So much dust was ejected into the atmosphere that it affected weather across the globe, leading to famines and bitterly cold winters until 1602. Indeed, the winter of 1600-1601 is believed to the coldest winter ever experienced in Europe, and there were famines and crop failures from France to Russia.

How much of Mihai’s successes and failures were due to weather changes as a result of that far-off volcanic eruption is unknown, but I have to acknowledge that it must have played a role.

Many of the rebelling nobles in Transylvania had been motivated to fight Mihai precisely because his troops were notorious for raiding farms and stealing food. The Ottomans were far weaker than they were both before and later, and I wonder what role the brutally cold winters played in all these events.

Fallout Boy

Regardless of which princes, kings, or sultans won battles or gained territory, the period of Mihai’s reign must have been especially brutal for ordinary people, most of whom were ethnic Romanian peasants. The constant warfare and plundering led to widespread famine, death, and sickness for the vast majority of the people, as all wars do.

Mihai was later understandably retconned as the first great Romanian patriot, but there’s almost no evidence that ethnic Romanians profited whatsoever from his brief reign. Nor is there any suggestion that Mihai thought of himself as a Romanian leader as opposed to just an opportunistic conqueror.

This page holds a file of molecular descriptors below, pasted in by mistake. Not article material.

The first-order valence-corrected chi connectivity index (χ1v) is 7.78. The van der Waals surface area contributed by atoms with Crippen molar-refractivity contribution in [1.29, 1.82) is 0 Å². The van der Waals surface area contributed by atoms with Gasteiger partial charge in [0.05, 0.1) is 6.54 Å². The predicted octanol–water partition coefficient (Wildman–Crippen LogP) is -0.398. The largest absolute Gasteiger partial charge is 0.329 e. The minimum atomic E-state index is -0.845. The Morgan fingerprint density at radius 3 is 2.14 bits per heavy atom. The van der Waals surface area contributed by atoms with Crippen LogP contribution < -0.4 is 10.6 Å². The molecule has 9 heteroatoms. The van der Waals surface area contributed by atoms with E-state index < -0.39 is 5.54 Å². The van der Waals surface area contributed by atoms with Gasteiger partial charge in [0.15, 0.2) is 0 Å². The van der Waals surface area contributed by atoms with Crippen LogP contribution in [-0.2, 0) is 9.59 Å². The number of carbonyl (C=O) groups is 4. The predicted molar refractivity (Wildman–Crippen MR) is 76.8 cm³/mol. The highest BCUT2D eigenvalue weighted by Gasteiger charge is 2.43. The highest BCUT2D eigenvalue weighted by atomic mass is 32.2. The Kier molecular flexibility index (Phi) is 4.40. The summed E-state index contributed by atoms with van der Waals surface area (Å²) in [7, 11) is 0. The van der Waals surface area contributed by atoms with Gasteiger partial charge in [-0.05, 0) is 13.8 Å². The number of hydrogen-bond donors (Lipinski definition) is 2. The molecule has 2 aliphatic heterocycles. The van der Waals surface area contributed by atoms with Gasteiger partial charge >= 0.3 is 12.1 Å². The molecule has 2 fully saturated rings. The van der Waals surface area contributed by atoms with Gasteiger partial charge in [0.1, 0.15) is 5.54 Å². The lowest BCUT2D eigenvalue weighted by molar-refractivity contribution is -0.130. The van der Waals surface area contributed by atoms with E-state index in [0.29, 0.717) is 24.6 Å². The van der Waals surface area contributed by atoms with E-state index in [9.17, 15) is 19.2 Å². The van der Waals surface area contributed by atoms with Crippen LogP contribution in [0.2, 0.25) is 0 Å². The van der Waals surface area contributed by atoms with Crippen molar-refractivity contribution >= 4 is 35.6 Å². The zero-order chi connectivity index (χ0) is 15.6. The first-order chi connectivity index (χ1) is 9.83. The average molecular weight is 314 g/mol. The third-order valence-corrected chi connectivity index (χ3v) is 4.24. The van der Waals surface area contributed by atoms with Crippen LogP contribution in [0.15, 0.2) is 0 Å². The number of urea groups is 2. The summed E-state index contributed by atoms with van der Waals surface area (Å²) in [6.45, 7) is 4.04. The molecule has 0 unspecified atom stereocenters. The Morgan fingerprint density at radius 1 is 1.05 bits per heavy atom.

The three great powers in the region – Hapsburgs, Ottoman Turks, and Polish-Lithuanian Commonwealth – spent decades forcing their serfs and vassals to fight costly wars, and there’s no evidence whatsoever that Mihai’s mission was ever to improve the lot of his “fellow” ethnic Romanians.

Indeed, it seems more as though Mihai was motivated by the standard medieval goals of winning gold, land, and glory for himself and his descendants. Mihai’s closest ally was Rudolph II, who was mostly interested in preventing the Turks from expanding their territory (and finding the Philosopher’s Stone). The Poles were anti-Orthodox and fiercely pro-Catholic, and they were vying with Rudolph (who was nominally Catholic but supported Protestantism for political reasons) over who could be the “Christian defenders” of Europe, and Mihai was just a pawn in their games.

Except for his political expedience to the great powers, it’s unclear that anyone in his lifetime really even liked Mihai. Even the nobles in his native Wallachia grew tired of Mihai’s constant levies of troops, weapons, and gold in order to fight all his endless wars.

Nonetheless, his brief yet very notable successes in the face of the three major powers led many Romanian nationalists centuries later to begin glorifying Mihai’s accomplishments. Mihai was used as a rallying cry and an impetus for (re)unifying the majority Romanian lands and one of the key reasons why the 1918 declaration was held in Alba Iulia.

Today, the highest military decoration in Romania is the Order of Michael the Brave, given to such glorious recipients as “Marshall” Ion Antonescu, Nazi leader Hermann Goring, and Vasile Atanasiu, the general who burned Odessa in yet another foolish quest to expand Romanian territory.